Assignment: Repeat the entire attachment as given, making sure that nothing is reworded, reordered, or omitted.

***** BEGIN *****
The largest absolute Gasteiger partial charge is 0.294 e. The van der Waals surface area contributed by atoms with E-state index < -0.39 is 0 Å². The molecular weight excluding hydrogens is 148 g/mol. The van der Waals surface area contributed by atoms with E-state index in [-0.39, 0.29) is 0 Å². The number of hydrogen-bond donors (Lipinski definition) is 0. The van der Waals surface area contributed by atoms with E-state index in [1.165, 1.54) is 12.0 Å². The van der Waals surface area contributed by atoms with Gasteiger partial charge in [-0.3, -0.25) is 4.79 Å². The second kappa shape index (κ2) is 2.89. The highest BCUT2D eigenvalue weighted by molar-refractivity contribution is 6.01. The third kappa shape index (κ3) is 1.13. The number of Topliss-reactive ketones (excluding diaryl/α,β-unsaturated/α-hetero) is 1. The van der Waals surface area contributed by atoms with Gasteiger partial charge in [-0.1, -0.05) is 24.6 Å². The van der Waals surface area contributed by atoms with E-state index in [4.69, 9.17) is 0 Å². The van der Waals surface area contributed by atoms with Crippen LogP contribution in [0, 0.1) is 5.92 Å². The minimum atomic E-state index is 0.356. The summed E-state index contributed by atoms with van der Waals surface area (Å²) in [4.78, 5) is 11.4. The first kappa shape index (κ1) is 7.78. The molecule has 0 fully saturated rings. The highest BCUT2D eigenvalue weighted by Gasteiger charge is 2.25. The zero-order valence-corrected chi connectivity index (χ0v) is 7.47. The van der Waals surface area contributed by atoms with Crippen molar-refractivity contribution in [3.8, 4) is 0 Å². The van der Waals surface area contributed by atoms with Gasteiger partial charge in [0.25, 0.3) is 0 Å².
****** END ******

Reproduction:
The largest absolute Gasteiger partial charge is 0.294 e. The van der Waals surface area contributed by atoms with E-state index < -0.39 is 0 Å². The molecular weight excluding hydrogens is 148 g/mol. The van der Waals surface area contributed by atoms with E-state index in [-0.39, 0.29) is 0 Å². The number of hydrogen-bond donors (Lipinski definition) is 0. The van der Waals surface area contributed by atoms with E-state index in [1.165, 1.54) is 12.0 Å². The van der Waals surface area contributed by atoms with Gasteiger partial charge in [-0.3, -0.25) is 4.79 Å². The second kappa shape index (κ2) is 2.89. The highest BCUT2D eigenvalue weighted by molar-refractivity contribution is 6.01. The third kappa shape index (κ3) is 1.13. The number of Topliss-reactive ketones (excluding diaryl/α,β-unsaturated/α-hetero) is 1. The van der Waals surface area contributed by atoms with Gasteiger partial charge in [-0.1, -0.05) is 24.6 Å². The van der Waals surface area contributed by atoms with E-state index in [4.69, 9.17) is 0 Å². The van der Waals surface area contributed by atoms with Crippen LogP contribution in [0, 0.1) is 5.92 Å². The minimum atomic E-state index is 0.356. The summed E-state index contributed by atoms with van der Waals surface area (Å²) in [4.78, 5) is 11.4. The first kappa shape index (κ1) is 7.78. The molecule has 0 fully saturated rings. The highest BCUT2D eigenvalue weighted by Gasteiger charge is 2.25. The zero-order valence-corrected chi connectivity index (χ0v) is 7.47. The van der Waals surface area contributed by atoms with Crippen molar-refractivity contribution in [3.8, 4) is 0 Å². The van der Waals surface area contributed by atoms with Gasteiger partial charge in [0.25, 0.3) is 0 Å².